Here's a question for the ages: When did we begin turning backwards? When did we stop looking to and dreaming about the future?
I saw that question somewhere, and, thinking about it, I kind of feel like Star Trek is a pretty good indicator of when the future started changing from something we dreamt about, and hoped for - and turned into something we don't want to look too closely at, unless we're pretty certain it's safe.
The Original series, from 1966-69 was leaps and bounds ahead of anything else. It turned Sci-fi into main-stream entertainment in a way that wouldn't really be replicated until Star Wars came around a decade later. It showed us a universe much like the age of sail; they had a pretty good idea about the big picture, but there were still vast areas unexplored and undiscovered. It was a far more tolerant world than the US in the 60's, and it's probably safe to say that the dream Trek displayed of the future was part of the changes in the 70's. Original Trek was a dream about a world, three centuries into the future,
The Next Generation, from 1987-94 was just that; the next generation. Set a hundred years after the first series, it exists in a more ordered and thoroughly explored universe. One fraught with less uncertainty, and more moral qualms. It is, in many ways, a 'safe' future. It tells us 'don't worry - we'll make the universe a safe and ordered place'.
Deep Space Nine (1993-1999) and Voyager (1995-2001) took place just a few years - a decade at most, as far as I can tell - from Next Generation. The leap into the future had become more precarious, and undertaken with less gusto and bravery. Deep Space Nine explored a stationary space-station (situated at one end of a worm-hole, but still), while Voyager sent a ship hurtling deep into unfamiliar space, leaving them with an endless quest to get back home to safety. The days of bold exploration for the good of society were at an end, and there was a sense of 'home' and 'safety' being the absolutely overriding goals.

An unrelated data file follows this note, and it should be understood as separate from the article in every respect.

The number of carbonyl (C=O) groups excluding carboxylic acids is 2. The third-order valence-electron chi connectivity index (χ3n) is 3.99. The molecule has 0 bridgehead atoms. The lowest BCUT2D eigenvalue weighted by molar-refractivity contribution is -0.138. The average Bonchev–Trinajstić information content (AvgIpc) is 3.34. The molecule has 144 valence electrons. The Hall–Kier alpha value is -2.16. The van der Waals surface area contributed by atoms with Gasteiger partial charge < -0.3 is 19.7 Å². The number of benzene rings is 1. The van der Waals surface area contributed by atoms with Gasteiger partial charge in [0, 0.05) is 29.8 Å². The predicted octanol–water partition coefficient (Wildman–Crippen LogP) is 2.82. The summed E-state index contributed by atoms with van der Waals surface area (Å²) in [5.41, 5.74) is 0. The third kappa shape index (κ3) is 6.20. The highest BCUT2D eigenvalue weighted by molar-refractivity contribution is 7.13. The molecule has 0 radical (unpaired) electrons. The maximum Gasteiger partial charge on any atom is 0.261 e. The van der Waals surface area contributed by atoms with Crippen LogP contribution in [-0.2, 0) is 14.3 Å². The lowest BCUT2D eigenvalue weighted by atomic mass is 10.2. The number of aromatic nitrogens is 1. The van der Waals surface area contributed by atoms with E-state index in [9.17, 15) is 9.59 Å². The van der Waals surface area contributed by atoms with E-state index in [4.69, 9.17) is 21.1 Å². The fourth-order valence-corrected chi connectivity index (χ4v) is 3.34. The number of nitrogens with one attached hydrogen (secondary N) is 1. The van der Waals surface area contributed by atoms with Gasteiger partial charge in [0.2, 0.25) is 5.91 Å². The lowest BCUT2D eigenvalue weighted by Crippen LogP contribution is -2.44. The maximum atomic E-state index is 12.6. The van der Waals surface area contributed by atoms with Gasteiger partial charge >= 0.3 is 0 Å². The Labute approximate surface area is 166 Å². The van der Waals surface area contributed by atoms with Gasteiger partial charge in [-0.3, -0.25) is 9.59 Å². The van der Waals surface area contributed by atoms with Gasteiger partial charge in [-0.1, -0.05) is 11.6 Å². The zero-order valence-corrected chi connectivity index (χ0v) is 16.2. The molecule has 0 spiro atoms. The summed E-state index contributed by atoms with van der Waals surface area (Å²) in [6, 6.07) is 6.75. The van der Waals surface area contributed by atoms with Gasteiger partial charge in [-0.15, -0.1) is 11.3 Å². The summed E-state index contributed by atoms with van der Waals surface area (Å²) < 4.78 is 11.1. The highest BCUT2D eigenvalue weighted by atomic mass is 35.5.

And then we arrive at Enterprise (2001-2005). The much-maligned prequel to the Original series, it did, by all accounts a fantastically poor job at pulling together all the lose ends that had developed in a 30-year canon. It took place at the end of the 22nd century - a hundred years prior to the original series. And it marked the end of the bold leaps forward. Now the showrunners looked back, in stead. Into the past of their cannon. Into (presumably) safer territory.
It's not a singular trend, either. Star Trek XI (2009) did exactly the same. Took us back to a time before the Original Series - but it was played even safer, and took the cast total of the Original series and played around with them. Did it well, certainly, but did it, again, without any leaps into the great, unknown future.
Star Wars did the very same. In stead of showing us the future - what happened after the war, with Leia, Han and Luke - it showed us 'safe ground', in the history's past; how Darth Vader came to be, and how the Empire rose. Here, even worse, we already knew how the movies would end. It was no surprise that Anakin would turn evil, nor that Palpatine would become the Emperor. No fear about the future needed - because we know where we're going.
What happened to make us scared of the future? When did we stop dreaming great dreams on behalf of all mankind?
When will we dream again?